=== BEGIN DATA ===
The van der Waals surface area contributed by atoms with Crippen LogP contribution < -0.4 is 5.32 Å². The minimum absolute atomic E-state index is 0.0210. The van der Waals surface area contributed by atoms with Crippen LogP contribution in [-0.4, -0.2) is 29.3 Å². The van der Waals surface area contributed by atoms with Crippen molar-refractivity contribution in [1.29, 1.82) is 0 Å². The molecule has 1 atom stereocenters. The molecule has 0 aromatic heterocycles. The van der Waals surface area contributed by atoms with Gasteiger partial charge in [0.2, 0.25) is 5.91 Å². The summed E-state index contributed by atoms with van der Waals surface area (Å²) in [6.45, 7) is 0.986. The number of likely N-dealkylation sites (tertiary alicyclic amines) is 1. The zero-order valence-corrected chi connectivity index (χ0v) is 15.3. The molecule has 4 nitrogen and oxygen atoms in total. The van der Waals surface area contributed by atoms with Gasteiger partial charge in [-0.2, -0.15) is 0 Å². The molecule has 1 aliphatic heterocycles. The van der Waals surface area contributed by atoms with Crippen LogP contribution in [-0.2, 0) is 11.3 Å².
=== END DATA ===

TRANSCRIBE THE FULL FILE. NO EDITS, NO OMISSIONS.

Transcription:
The van der Waals surface area contributed by atoms with Crippen LogP contribution < -0.4 is 5.32 Å². The minimum absolute atomic E-state index is 0.0210. The van der Waals surface area contributed by atoms with Crippen LogP contribution in [-0.4, -0.2) is 29.3 Å². The van der Waals surface area contributed by atoms with Crippen molar-refractivity contribution in [1.29, 1.82) is 0 Å². The molecule has 1 atom stereocenters. The molecule has 0 aromatic heterocycles. The van der Waals surface area contributed by atoms with Gasteiger partial charge in [0.2, 0.25) is 5.91 Å². The summed E-state index contributed by atoms with van der Waals surface area (Å²) in [6.45, 7) is 0.986. The number of likely N-dealkylation sites (tertiary alicyclic amines) is 1. The zero-order valence-corrected chi connectivity index (χ0v) is 15.3. The molecule has 4 nitrogen and oxygen atoms in total. The van der Waals surface area contributed by atoms with Gasteiger partial charge in [-0.2, -0.15) is 0 Å². The molecule has 1 aliphatic heterocycles. The van der Waals surface area contributed by atoms with Crippen LogP contribution in [-0.2, 0) is 11.3 Å².